Repositioning the Lusatian Sorbs in Post-reunification Germany: Demands, Support, and Migration

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Monday, September 16th, 2019

Monday, September 16, 20194:00PM - 6:00PM108N, North House, Munk School of Global Affairs
1 Devonshire Place
M5S 3K7
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The Sorbs of Lusatia are a Slavic minority community which has traditionally lived in parts of present-day Saxony and Brandenburg in Germany. Their identity is primarily expressed through the use of Upper and Lower Sorbian, West Slavic languages currently spoken by approximately 20,000 people in total. It is also reflected in these individuals’ self-identification as Sorbs, as members of the Sorbian society, who cultivate and receive Sorbian culture, wear Sorbian costumes, attend Sorbian religious services or participate in the teaching of Sorbian.

In my talk, I will discuss a number of factors that play a role in the maintenance of the Sorbian identity. These include the political representation of Sorbian interests on the state level, education (from preschools to elementary and high schools), higher education and research, religion, media (magazines, newspapers, radio, television, internet) and cultural institutions (music ensembles, book publishers, museums, theaters).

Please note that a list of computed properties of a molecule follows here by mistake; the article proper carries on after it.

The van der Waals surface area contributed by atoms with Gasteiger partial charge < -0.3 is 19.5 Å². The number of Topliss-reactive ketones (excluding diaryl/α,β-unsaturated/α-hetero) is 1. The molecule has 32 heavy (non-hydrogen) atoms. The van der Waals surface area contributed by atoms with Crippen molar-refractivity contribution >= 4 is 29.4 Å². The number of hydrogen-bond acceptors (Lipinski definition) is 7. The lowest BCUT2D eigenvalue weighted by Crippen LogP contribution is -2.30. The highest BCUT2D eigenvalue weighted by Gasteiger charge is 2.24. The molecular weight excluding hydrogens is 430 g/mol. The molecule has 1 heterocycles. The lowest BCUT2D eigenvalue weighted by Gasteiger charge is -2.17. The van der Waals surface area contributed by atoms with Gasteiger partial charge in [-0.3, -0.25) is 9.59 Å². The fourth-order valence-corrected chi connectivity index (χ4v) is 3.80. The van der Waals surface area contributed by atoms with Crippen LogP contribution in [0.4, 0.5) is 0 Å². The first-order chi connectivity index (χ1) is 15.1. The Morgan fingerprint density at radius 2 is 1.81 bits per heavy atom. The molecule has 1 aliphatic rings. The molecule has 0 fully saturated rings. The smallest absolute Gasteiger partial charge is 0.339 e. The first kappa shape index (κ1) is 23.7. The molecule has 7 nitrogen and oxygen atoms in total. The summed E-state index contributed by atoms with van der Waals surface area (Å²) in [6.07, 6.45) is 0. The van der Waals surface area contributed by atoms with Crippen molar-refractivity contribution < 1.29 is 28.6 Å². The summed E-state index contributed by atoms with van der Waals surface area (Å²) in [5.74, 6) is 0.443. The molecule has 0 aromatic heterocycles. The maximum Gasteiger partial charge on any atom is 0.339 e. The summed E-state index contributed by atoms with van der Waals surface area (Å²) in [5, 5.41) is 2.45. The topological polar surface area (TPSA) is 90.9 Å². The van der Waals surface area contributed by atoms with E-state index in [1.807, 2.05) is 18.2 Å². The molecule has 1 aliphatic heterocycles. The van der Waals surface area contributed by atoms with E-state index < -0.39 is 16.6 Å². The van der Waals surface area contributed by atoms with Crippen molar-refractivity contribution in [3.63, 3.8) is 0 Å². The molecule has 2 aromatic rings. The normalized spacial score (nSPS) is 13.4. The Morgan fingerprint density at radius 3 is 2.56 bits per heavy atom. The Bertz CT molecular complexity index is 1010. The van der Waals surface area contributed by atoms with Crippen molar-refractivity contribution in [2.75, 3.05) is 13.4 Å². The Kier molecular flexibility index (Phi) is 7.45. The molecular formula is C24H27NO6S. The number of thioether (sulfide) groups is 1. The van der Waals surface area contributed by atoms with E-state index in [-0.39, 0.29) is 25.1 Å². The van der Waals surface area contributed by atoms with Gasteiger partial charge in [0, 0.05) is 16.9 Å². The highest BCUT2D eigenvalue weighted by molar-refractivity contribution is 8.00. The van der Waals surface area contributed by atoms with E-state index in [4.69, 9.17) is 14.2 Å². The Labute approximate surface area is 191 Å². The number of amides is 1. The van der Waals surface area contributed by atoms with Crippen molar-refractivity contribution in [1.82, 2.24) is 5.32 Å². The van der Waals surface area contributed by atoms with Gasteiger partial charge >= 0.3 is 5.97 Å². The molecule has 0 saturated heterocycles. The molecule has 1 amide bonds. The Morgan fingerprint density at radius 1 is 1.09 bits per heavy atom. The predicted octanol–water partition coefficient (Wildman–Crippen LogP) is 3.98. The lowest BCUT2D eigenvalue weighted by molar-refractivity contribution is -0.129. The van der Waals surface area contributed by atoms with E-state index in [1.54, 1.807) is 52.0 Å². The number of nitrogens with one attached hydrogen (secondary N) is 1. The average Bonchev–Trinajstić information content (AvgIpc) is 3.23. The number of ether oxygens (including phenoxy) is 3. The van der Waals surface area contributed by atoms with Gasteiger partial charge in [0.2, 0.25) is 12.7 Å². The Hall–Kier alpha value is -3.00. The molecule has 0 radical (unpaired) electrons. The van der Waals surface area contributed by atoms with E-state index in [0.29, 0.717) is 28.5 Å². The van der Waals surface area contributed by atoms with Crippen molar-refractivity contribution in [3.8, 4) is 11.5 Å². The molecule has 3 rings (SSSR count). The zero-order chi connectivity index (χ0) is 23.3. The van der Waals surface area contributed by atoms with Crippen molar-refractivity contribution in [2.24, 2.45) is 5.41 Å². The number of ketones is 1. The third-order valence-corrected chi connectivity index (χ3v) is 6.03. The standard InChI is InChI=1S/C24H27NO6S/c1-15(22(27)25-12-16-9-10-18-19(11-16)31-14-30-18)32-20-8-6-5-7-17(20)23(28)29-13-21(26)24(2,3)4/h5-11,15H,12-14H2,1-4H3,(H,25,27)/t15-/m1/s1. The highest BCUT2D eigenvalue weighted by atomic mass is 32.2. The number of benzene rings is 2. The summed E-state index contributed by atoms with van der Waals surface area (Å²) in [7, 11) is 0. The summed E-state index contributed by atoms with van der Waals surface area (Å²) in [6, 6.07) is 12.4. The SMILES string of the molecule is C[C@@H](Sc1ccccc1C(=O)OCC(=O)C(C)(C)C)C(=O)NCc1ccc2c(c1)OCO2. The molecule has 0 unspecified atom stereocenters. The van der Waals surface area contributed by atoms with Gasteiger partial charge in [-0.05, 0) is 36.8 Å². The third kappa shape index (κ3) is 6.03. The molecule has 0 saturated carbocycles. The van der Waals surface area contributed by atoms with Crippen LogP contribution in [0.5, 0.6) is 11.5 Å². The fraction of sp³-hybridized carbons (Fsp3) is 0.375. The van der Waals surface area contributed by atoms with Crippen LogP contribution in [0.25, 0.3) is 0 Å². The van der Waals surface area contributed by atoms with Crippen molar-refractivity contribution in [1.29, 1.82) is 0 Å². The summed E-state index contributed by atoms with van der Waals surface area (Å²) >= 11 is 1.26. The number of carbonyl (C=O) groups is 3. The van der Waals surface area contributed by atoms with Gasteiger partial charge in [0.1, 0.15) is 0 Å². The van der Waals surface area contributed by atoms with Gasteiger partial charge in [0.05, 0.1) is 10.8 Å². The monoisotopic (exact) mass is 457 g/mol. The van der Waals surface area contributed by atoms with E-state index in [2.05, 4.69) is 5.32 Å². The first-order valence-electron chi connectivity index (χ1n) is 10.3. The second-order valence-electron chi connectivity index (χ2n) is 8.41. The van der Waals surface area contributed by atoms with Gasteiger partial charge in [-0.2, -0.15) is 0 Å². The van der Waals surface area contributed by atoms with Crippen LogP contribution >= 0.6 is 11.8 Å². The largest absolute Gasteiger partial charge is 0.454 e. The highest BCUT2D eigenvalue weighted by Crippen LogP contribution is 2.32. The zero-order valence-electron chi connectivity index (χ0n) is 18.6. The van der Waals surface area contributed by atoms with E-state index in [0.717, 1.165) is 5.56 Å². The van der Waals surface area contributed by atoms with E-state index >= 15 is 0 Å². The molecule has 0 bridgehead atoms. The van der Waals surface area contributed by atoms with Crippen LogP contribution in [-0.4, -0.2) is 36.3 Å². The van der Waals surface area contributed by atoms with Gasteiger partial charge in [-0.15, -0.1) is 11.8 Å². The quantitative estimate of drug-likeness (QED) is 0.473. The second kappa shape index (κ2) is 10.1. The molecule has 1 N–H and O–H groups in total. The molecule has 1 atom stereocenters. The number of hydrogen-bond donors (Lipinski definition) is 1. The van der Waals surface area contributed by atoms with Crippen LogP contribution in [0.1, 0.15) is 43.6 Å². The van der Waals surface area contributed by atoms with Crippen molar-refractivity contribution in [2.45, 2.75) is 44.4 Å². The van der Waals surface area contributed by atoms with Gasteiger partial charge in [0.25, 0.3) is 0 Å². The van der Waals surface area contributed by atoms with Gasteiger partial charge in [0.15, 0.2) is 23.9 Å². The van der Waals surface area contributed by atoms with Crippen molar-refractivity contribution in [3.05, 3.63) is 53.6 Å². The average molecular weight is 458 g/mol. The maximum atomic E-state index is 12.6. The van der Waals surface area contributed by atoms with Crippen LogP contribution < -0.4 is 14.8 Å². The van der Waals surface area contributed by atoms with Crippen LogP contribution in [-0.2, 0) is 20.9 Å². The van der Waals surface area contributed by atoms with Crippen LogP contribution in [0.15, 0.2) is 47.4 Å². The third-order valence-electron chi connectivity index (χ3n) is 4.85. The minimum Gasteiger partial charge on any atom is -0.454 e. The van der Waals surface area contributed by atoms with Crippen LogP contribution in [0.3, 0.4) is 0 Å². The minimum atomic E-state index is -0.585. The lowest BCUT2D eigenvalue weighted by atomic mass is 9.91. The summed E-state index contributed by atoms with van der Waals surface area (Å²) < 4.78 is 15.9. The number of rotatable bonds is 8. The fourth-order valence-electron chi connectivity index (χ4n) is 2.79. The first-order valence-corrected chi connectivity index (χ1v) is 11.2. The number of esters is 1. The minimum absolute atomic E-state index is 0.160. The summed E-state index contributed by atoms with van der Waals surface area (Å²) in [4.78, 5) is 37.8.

I will also explore the conditions necessary for the maintenance of the Sorbian language, culture and identity. Above all, and as history has shown, the state must be able to create policies which promote a minority-friendly atmosphere. Every citizen living in a bilingual territory is deserving of support. However, from the more contemporary perspective, the efforts for the continued existence of the Sorbian people can only succeed if their own initiatives, the tolerance and support of these initiatives from all citizens, and initiatives favoring government intervention work in cooperation with one another.

The Sorbs’ own efforts will be able to develop only to the degree that they are accepted by the German population, as the minority is always dependent on the goodwill of the majority. The specific situation of the Sorbs as an ethnic group lacking a “home country” in which they would be the majority is accompanied by the fact that, to date, no adequate answers to many fundamental questions have been found.

This event is sponsored in part by the German Academic Exchange Service (DAAD) with funds from the German Federal Foreign Office (AA).


Timo Meškank
Institute for Sorbian Studies, University of Leipzig

Main Sponsor

Joint Initiative in German and European Studies


German Academic Exchange Service

Center for European, Russian, and Eurasian Studies

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